“He asked the hardest question of them all—‘Could she die?’” says Stephanie. They replied the only way they could—with the truth. “Yes, it is possible, but we’re going to do everything possible to make sure that doesn’t happen.”
Jaidyn is one of Maddy’s favorite people, so the situation has been hard on both siblings. “He has been able to talk to Maddy on the phone; but, he wants to be able to physically see and hold her,” says Stephanie.
Over the past few weeks, Maddy has been undergoing intensive chemotherapy treatments as an inpatient at DeVos Hospital, where Stephanie and Mike alternate shifts due to the COVID-19 pandemic and the restrictions on hospital visiting that came as a result.
Other family members are missing Maddy during this time, as well. Grandfather Keenan has been closely following Maddy’s journey, from afar. He hasn’t been permitted to see his granddaughter in well over a month, due to the pandemic.
“The last time we were all together was on March 13,” he says. He wishes he could be there, to physically be present with and provide support for his family. “We communicate on a daily basis, but the timing couldn’t have been any worse,” he says in reference to the pandemic.
Maddy is supported in spirit by many family members.
Stephanie says Maddy was able to come home, briefly, prior to chemotherapy. However, they couldn’t have visitors due to the risk of the coronavirus, among other illnesses, poses on her delicate and weakened immune system.
Despite all the heartbreak, Stephanie says she and Mike are extremely blessed. “I am a stay-at-home mom, while Mike works from home for a company that is contracted out through different hospitals. He was able to take a month off from work.”
A GoFundMe page was created to help take the financial burden off the family during this precarious time. Their journey is not yet complete and recovery can be a journey in and of itself. The donation page can be found here.
Stephanie says Maddy remains in good spirits, as she is constantly smiling. She has been fortunate, as she has tolerated the chemotherapy treatments well. She has not been experiencing nausea and continues to show an appetite. “Her [blood count] numbers are still dropping,” Stephanie says, which is a significant triumph in terms of cancer.
As she continues to receive chemotherapy treatments, albeit not quite as intense now, Maddy will receive a stem cell transfusion in the coming weeks.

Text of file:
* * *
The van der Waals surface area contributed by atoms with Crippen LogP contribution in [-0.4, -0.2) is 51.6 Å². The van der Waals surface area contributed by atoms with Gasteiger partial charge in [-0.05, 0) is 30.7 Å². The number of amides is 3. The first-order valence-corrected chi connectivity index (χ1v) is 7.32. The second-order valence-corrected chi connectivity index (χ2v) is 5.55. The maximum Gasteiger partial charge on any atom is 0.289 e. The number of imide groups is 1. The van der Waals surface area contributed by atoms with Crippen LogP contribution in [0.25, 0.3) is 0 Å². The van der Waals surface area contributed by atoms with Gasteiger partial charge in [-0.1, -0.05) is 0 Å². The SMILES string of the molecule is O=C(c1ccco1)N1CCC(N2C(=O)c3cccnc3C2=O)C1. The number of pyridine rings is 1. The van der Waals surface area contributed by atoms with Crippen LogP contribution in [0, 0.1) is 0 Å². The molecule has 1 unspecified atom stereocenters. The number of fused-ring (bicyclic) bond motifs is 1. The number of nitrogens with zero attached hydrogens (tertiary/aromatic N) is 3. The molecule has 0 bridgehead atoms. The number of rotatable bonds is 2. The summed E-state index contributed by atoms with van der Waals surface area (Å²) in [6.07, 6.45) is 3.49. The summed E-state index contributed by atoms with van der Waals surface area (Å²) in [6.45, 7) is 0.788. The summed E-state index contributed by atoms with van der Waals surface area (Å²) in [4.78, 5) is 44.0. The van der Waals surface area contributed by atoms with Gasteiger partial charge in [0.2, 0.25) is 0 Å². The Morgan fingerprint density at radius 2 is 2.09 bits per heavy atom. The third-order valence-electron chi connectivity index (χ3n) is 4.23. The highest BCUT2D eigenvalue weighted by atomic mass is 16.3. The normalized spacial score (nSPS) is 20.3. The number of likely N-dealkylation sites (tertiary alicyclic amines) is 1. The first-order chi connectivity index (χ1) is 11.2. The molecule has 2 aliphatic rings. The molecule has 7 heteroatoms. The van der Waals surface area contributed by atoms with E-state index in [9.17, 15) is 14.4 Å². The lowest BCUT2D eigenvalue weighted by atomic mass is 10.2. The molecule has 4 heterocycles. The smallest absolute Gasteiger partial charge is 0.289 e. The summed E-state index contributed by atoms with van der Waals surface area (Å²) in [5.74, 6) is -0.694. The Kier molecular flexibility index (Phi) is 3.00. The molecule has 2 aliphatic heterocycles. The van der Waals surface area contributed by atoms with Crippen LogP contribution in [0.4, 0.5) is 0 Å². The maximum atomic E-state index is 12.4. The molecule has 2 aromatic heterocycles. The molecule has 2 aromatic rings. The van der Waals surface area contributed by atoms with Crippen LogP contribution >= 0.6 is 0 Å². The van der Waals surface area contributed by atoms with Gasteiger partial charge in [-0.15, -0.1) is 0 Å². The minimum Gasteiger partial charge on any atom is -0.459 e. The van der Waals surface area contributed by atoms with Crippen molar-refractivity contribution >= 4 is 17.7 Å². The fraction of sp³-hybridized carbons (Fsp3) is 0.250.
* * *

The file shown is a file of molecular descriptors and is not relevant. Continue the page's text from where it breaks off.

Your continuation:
The entire family agrees that the community, along with Facebook and anyone who has come across Maddy’s story have been incredibly supportive, financially, emotionally, and in prayer.
Continued thoughts and prayers are requested by her family as they embark on a long journey in the face of a cancer diagnosis of a loved one.
Evening Snapshot looks at area artists
We all need a dose of music on Saturday nights, so throughout the ongoing stay-home order, we are featuring local artists on Saturdays. Today Christine MacIntyre takes a snapshot look at the music of Coley Kennedy of Jackson. COURTESY PHOTO
Coley Kennedy is a multifaceted dude. His rock-n-roll persona has served him well over the years, as he has written and sang vocals for songs under the monikers “Welcome to Ashley,” “Black Vincent,” and “The Buddies.” These bands each have a completely unique sound, though they each reside in the post punk/indie rock genre.
Kennedy’s cool, smooth voice echoes a love for his raw, emotional lyrics and his seemingly carefree vibe. The following video is one Kennedy recently produced featuring his kids jamming to The Buddies’ “Let’s Get Happy.” The song was also recorded as an acoustic version by Nashville’s The Smoking Flowers, featuring backing vocals by John McCauley of Deer Tick.
“I shot [this video] as a fun quarantine family project. I thought it was appropriate for today’s times,” says Kennedy.
Below, The Buddies from left to right: Coley Kennedy, Kim Collins, Scott Collins, Pete Javier, Jeremy Barrett, Justin Collins.
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The joy of the Lord is your strength Neh. 8:10